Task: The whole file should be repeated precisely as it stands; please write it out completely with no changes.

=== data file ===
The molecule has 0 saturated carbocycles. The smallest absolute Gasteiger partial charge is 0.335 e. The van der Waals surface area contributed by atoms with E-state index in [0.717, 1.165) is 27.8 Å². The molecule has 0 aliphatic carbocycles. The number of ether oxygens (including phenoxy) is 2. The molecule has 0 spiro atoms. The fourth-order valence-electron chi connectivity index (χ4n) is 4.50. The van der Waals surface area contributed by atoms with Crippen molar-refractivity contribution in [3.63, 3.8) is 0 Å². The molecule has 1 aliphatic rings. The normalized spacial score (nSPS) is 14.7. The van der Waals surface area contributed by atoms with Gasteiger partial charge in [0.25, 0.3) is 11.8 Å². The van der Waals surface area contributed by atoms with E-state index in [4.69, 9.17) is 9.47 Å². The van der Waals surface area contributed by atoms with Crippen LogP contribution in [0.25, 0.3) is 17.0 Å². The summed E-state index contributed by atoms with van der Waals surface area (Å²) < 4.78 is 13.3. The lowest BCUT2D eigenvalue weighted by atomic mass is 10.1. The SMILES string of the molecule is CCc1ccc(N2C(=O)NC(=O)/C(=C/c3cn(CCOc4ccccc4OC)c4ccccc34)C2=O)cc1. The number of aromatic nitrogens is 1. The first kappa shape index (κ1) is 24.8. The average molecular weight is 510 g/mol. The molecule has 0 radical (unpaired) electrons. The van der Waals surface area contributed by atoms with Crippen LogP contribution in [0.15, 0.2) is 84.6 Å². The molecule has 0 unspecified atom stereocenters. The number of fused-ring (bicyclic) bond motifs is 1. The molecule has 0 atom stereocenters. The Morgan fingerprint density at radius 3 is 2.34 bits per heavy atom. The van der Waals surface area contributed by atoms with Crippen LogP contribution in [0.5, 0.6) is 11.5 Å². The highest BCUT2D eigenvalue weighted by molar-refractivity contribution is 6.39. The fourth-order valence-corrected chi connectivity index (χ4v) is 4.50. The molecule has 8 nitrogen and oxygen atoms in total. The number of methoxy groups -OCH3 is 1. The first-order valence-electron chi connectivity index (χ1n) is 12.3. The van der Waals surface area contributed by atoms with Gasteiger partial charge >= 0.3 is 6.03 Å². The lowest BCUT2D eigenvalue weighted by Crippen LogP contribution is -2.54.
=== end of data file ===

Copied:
The molecule has 0 saturated carbocycles. The smallest absolute Gasteiger partial charge is 0.335 e. The van der Waals surface area contributed by atoms with E-state index in [0.717, 1.165) is 27.8 Å². The molecule has 0 aliphatic carbocycles. The number of ether oxygens (including phenoxy) is 2. The molecule has 0 spiro atoms. The fourth-order valence-electron chi connectivity index (χ4n) is 4.50. The van der Waals surface area contributed by atoms with Crippen molar-refractivity contribution in [3.63, 3.8) is 0 Å². The molecule has 1 aliphatic rings. The normalized spacial score (nSPS) is 14.7. The van der Waals surface area contributed by atoms with Gasteiger partial charge in [0.25, 0.3) is 11.8 Å². The van der Waals surface area contributed by atoms with E-state index in [4.69, 9.17) is 9.47 Å². The van der Waals surface area contributed by atoms with Crippen LogP contribution in [0.25, 0.3) is 17.0 Å². The summed E-state index contributed by atoms with van der Waals surface area (Å²) < 4.78 is 13.3. The lowest BCUT2D eigenvalue weighted by atomic mass is 10.1. The SMILES string of the molecule is CCc1ccc(N2C(=O)NC(=O)/C(=C/c3cn(CCOc4ccccc4OC)c4ccccc34)C2=O)cc1. The number of aromatic nitrogens is 1. The first kappa shape index (κ1) is 24.8. The average molecular weight is 510 g/mol. The molecule has 0 radical (unpaired) electrons. The van der Waals surface area contributed by atoms with Crippen LogP contribution in [0.15, 0.2) is 84.6 Å². The molecule has 0 unspecified atom stereocenters. The number of fused-ring (bicyclic) bond motifs is 1. The molecule has 0 atom stereocenters. The Morgan fingerprint density at radius 3 is 2.34 bits per heavy atom. The van der Waals surface area contributed by atoms with Crippen LogP contribution in [0.5, 0.6) is 11.5 Å². The highest BCUT2D eigenvalue weighted by molar-refractivity contribution is 6.39. The fourth-order valence-corrected chi connectivity index (χ4v) is 4.50. The molecule has 8 nitrogen and oxygen atoms in total. The number of methoxy groups -OCH3 is 1. The first-order valence-electron chi connectivity index (χ1n) is 12.3. The van der Waals surface area contributed by atoms with Gasteiger partial charge >= 0.3 is 6.03 Å². The lowest BCUT2D eigenvalue weighted by Crippen LogP contribution is -2.54.